Tube strike on first day of Jubilee bank holiday weekend is SUSPENDED
Tube strike at Euston and Green Park stations on the first day of Jubilee bank holiday weekend is SUSPENDED after ‘significant progress’ is made in talks between union bosses and TfL
- Members of the Rail, Maritime and Transport (RMT) union had voted to strike
- It came after complaints about bullying at Euston and Green Park tube stations
- Strike would have caused chaos on the first day of Jubilee bank holiday weekend
- The RMT suspended the strike, saying it had made ‘significant progress’ in talks
A planned tube strike that would have caused chaos on first day of the Jubilee bank holiday weekend has been suspended.
Members of the Rail, Maritime and Transport (RMT) union had been due to walk out at Euston and Green Park tube stations in London on Friday, June 3.
Workers at the stations had claimed they faced bullying and intimidation from a single manager for years, leading to a breakdown of industrial relations, the union says.
However, the RMT has no said that strike will no longer take place on that date, after ‘significant’ progress with London Underground (LUL).
It said that an agreement has been reached with tube bosses to have a review into the bullying issue that would involve the union.
Plans for strikes at Euston (pictured) and Green Park tube stations have beeen suspended by the RMT union
News there could be strikes on the first day of the Platinum Jubilee bank holiday weekend prompted fury
As a result it has suspended the strike, but the RMT says if there are no immediate improvements and a ‘just settlement’ is not reached it will call for action on a different day.
RMT general secretary Mick Lynch said: ‘London Underground (LUL) has finally seen sense to take the union’s arguments seriously regarding workplace bullying and we will now suspend to the strike on June 3 to hopefully reach a resolution quickly.’
News that workers were planning on striking on the first day of the Jubilee bank holiday weekend was met with fury earlier this month.
Downing Street slammed the strikes, with the Prime Minister’s official spokesman telling reporters: ‘I don’t think we want to see any disruption to London’s transport system at such a moment when people are trying to come together to honour this Jubilee year.’
A spokesman for Labour leader Keir Starmer said: ‘We never want to see industrial action that’s going to disrupt the public, particularly on an occasion like the Platinum Jubilee weekend where obviously we want the focus to be on celebrating the great service of Her Majesty to this country.’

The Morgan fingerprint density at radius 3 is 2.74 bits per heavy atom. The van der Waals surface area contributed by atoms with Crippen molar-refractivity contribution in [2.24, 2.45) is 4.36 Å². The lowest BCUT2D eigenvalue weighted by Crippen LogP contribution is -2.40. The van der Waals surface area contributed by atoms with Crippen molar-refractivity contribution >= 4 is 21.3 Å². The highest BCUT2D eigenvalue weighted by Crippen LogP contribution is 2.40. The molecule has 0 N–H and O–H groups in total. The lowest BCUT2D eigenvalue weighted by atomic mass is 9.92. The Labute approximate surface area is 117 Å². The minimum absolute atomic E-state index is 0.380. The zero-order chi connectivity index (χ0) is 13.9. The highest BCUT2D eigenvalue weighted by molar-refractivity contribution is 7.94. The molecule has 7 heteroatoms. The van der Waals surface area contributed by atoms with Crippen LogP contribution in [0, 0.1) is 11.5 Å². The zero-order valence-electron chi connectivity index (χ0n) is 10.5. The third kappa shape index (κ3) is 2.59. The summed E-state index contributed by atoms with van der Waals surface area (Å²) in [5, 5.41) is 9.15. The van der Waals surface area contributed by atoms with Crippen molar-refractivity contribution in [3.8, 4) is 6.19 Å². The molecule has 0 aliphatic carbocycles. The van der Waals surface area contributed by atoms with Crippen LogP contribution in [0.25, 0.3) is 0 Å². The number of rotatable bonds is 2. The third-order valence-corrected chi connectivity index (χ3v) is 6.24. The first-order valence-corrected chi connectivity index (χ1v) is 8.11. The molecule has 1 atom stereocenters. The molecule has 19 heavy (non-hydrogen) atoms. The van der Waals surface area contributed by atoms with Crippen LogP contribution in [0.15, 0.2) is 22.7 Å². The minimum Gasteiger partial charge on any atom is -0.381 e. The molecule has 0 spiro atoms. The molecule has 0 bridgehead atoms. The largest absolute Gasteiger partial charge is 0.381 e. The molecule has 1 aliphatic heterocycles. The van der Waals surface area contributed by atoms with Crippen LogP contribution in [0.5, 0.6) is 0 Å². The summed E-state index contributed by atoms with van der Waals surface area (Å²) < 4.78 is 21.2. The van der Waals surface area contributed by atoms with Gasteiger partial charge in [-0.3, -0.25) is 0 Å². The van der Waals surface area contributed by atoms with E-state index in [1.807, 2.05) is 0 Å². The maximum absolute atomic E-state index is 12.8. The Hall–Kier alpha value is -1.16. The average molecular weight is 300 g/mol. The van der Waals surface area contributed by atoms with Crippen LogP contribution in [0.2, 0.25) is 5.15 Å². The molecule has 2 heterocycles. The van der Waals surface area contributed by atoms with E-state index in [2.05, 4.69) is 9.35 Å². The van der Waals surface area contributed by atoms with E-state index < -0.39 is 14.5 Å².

Sir Keir said he hopes the issues can be resolved, adding: ‘We want to make sure that there isn’t disruption for the public.
‘It’s for the parties themselves to get together and discuss the issues but we would hope that they could resolve the issues before the Jubilee weekend.’
People wait to get on buses at Liverpool Street station in central London during a previous RMT strike on the Tube on March 1
Members of the Rail, Maritime and Transport union protest outside Tottenham Court Road station in London on Tuesday, May 24
RMT boss Mike Lynch has not ruled out four consecutive days of strikes in the summer when thousands of members take industrial action
Transport for London (TfL) insisted there would be no disruption and that despite the strike it would keep the two stations open due to their strategic importance for the Platinum Jubilee celebrations.
However, despite news the strike next Friday has been called off, a much larger day of action called by the RMT is still set to go ahead less than a week later.
Around 4,000 tube staff are set to walk out on Monday, June 6, in a dispute over job losses.
The RMT has accused TfL of trying to ‘bulldoze through 600 job losses’, with Mr Lynch saying its members are ‘not prepared to accept that’.
‘Station staff play a crucial role in serving the travelling public and were heroes during the 7/7 terrorist attacks,’ he said.